The Power of Collective Action

Justin Kimball was born in Texas and studied to be an educator. He began his teaching career at rural schools in Louisiana. He then returned to Texas when he became a principal of a school and later a superintendent of schools. His success as an educational leader became well known and he was hired to run the Dallas school system.

One thing that Kimball realized as superintendent of schools was that teachers were always fearful of the loss of income if they became sick. He established a sick benefit program to allay that fear. Teachers would pay $1 per month into a reserve fund. Should they get sick, they could then be able to receive support from their fund. Over 1,000 teachers joined the sick benefit program.

After running the Dallas school system for ten years, Kimball left the system upon the advice of his doctor. Unable to stay idle, Kimball returned to his education roots and gave lectures at a number of universities in Texas.

But it was an opportunity to become the Vice-President of the Baylor University Medical Center, where he set in motion one of the most profound changes in American society. The depression had begun one year earlier when Kimball took the position of Vice President. The hospital was experiencing a tremendous number of unpaid hospital bills that would never be collected.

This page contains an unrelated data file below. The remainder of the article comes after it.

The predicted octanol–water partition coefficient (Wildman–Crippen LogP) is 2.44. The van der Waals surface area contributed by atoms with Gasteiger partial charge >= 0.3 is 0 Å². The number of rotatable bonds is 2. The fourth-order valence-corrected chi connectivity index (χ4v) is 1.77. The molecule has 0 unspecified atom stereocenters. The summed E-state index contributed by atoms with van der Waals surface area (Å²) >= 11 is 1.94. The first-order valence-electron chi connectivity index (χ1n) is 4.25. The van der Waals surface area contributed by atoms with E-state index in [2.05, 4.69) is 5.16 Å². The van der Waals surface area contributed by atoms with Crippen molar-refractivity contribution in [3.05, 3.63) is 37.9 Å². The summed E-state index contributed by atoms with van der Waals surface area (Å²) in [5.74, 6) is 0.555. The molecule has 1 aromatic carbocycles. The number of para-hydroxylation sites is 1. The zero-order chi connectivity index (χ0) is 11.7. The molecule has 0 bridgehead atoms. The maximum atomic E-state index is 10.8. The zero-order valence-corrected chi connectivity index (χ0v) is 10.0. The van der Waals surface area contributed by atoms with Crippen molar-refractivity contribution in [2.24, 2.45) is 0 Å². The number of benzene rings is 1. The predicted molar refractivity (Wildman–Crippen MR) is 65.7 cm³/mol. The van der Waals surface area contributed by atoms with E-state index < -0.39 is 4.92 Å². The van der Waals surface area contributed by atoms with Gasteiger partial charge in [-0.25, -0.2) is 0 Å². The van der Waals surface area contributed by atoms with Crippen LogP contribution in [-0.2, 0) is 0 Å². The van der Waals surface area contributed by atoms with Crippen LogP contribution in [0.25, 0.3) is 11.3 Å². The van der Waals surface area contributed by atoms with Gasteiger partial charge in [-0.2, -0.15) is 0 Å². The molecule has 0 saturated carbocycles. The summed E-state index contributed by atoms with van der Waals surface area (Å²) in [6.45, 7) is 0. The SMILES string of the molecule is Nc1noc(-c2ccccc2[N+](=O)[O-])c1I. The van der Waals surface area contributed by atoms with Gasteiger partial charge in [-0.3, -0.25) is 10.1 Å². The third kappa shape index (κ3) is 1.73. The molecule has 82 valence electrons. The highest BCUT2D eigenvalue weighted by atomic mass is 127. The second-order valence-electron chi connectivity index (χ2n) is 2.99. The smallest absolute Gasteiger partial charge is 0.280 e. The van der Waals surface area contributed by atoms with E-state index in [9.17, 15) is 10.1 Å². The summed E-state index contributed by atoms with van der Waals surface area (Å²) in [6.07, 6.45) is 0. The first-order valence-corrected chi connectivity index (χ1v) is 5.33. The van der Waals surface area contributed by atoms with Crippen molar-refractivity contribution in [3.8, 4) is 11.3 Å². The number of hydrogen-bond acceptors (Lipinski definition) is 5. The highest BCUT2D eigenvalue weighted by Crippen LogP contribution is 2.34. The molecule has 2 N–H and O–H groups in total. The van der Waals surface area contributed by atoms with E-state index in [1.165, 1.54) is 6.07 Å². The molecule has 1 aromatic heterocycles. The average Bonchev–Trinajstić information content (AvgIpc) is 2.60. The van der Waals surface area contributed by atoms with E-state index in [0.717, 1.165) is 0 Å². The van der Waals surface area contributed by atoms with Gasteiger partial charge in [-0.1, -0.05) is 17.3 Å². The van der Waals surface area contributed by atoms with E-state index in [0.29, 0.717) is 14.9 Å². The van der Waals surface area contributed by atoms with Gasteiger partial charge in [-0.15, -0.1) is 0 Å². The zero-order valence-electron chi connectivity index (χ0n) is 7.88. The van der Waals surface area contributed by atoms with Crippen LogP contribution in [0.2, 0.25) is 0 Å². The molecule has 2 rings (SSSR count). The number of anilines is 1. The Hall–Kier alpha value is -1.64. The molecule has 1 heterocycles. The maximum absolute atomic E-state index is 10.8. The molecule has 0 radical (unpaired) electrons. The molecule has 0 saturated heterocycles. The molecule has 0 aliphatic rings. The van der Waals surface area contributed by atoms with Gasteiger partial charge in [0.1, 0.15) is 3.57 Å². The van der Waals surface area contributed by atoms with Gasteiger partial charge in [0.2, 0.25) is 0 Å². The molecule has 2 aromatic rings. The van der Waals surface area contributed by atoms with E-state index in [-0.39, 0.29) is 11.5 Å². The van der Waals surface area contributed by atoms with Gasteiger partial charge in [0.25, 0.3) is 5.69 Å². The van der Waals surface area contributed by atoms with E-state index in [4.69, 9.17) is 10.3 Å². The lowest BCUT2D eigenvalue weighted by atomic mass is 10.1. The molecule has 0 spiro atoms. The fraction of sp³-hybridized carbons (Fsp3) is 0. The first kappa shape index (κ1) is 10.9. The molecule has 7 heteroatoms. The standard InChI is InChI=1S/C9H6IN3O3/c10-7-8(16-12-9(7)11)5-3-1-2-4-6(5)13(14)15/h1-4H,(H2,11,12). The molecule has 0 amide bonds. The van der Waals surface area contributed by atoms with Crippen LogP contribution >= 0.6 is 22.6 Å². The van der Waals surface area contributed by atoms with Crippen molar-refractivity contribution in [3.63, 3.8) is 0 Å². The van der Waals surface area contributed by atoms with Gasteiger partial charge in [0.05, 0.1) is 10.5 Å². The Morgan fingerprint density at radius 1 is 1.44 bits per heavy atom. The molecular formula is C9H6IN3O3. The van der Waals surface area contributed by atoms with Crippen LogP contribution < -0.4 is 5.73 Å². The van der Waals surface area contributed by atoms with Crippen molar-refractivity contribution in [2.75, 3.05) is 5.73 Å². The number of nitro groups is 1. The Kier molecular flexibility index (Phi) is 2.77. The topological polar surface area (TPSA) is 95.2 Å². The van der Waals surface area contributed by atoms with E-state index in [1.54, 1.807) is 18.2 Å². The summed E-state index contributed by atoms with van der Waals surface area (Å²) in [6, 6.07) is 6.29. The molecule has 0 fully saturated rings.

Recalling the success of the sick benefit program, he established the nation’s first health insurance program. He worked with employers to start a program where employees would pay $.50 per month for insurance coverage should they need to go to the hospital. Within five years, 408 employees signed up for the plan covering over 23,000 members. Eventually smaller plans were created in other states.

What Kimball started was a very for citizens to pool their resources to provide protection for individuals in a time of need. Eventually, this model would spread to other applications (e.g. credit unions, unemployment insurance). The model for Medicare has many of the collective pooling of resources started by Kimball. Kimball was a pioneering hero in showing how the collective actions of citizens can provide protection against unforeseen challenges.

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            “Ultimately the challenges of the 21st Century can’t be met without collective action.” – Barack Obama

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